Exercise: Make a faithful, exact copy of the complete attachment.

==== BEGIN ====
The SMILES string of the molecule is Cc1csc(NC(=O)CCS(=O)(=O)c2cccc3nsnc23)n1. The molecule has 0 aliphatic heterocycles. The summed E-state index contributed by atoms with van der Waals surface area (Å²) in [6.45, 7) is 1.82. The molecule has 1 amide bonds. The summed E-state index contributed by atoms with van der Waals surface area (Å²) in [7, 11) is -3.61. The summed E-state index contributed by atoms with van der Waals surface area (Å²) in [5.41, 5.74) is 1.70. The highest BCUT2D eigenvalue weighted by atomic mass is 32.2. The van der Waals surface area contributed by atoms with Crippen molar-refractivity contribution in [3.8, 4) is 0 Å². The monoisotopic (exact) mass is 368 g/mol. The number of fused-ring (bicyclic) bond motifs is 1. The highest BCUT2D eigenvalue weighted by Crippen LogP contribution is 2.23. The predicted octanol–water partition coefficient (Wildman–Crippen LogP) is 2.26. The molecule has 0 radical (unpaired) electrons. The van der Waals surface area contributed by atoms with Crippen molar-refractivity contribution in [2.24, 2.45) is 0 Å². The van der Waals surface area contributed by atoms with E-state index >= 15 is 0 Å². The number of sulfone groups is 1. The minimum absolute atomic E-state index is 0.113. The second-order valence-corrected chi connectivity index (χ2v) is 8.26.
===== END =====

The SMILES string of the molecule is Cc1csc(NC(=O)CCS(=O)(=O)c2cccc3nsnc23)n1. The molecule has 0 aliphatic heterocycles. The summed E-state index contributed by atoms with van der Waals surface area (Å²) in [6.45, 7) is 1.82. The molecule has 1 amide bonds. The summed E-state index contributed by atoms with van der Waals surface area (Å²) in [7, 11) is -3.61. The summed E-state index contributed by atoms with van der Waals surface area (Å²) in [5.41, 5.74) is 1.70. The highest BCUT2D eigenvalue weighted by atomic mass is 32.2. The van der Waals surface area contributed by atoms with Crippen molar-refractivity contribution in [3.8, 4) is 0 Å². The monoisotopic (exact) mass is 368 g/mol. The number of fused-ring (bicyclic) bond motifs is 1. The highest BCUT2D eigenvalue weighted by Crippen LogP contribution is 2.23. The predicted octanol–water partition coefficient (Wildman–Crippen LogP) is 2.26. The molecule has 0 radical (unpaired) electrons. The van der Waals surface area contributed by atoms with Crippen molar-refractivity contribution in [2.24, 2.45) is 0 Å². The van der Waals surface area contributed by atoms with E-state index >= 15 is 0 Å². The number of sulfone groups is 1. The minimum absolute atomic E-state index is 0.113. The second-order valence-corrected chi connectivity index (χ2v) is 8.26.